For years, folks even marginally acquainted with NYC’s downtown music scene have been treated to an ongoing dialogue about which came first, the chicken or the egg. What’s unique about this particular debate is that the chicken and egg themselves — Rhys Chatham and Glenn Branca — have been doing all the shouting about just which composer/performer caught the no wave first. One thing’s for certain: Chatham’s tightrope walk across the rock/classical gorge began firmly on the “legitimate” side, so his work has often courted rockists with an assumed thumbs-up from “serious” music fans — the reverse of Branca’s approach.
Factor X is an aberration. The volume’s certainly there, but the free jazzers who are called upon to deliver the goods simply don’t have that swing (with the notable exception of drummer Anton Fier, at his most authoritarian here).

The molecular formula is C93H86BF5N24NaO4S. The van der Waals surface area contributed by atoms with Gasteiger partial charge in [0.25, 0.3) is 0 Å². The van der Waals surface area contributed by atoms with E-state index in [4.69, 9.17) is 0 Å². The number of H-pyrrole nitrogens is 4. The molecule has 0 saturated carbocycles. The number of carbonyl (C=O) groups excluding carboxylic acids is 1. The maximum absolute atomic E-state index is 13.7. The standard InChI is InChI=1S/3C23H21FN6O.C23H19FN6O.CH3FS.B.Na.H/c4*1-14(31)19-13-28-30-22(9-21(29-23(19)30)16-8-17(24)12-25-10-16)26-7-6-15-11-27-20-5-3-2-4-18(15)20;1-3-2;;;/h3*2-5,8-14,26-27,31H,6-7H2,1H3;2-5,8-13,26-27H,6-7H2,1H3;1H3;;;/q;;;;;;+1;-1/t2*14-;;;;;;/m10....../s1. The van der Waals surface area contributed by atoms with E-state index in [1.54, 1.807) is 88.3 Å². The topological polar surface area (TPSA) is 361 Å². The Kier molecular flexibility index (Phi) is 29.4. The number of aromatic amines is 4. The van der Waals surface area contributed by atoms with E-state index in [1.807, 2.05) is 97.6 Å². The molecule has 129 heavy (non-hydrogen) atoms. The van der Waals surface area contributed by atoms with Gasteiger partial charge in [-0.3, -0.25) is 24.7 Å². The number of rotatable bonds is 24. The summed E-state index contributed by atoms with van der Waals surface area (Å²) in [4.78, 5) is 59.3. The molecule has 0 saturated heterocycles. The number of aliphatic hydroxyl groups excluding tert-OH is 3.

Die Donnergötter comprises three wildly different pieces (written and recorded several years apart). The earliest, “Guitar Trio” (on which Chatham and future Ordinaire Joe Dizney are axepeople) is the most visceral, with a slack, extended-time structure that pulls taut at the most unexpected moments. “Waterloo, No. 2” dispenses with guitars entirely, using an art-damaged drum and trombone corps (Chatham again) to create a rather rote bit of militaria. The side-long title track, however, is a real jewel. Using six guitars playing interlocking melodies, Chatham weaves an intricate tapestry that’s alternately ear-splitting and nearly Eastern in its delicacy (not to mention a recurring theme that sounds exactly like the coda of “Marquee Moon”). Participants in the piece include future members of the Band of Susans.
Recently, Chatham has upped the pain-threshold ante by performing a piece (“An Angel Moves too Fast to See”) with one hundred electric guitars. Get the fuses and the earplugs ready!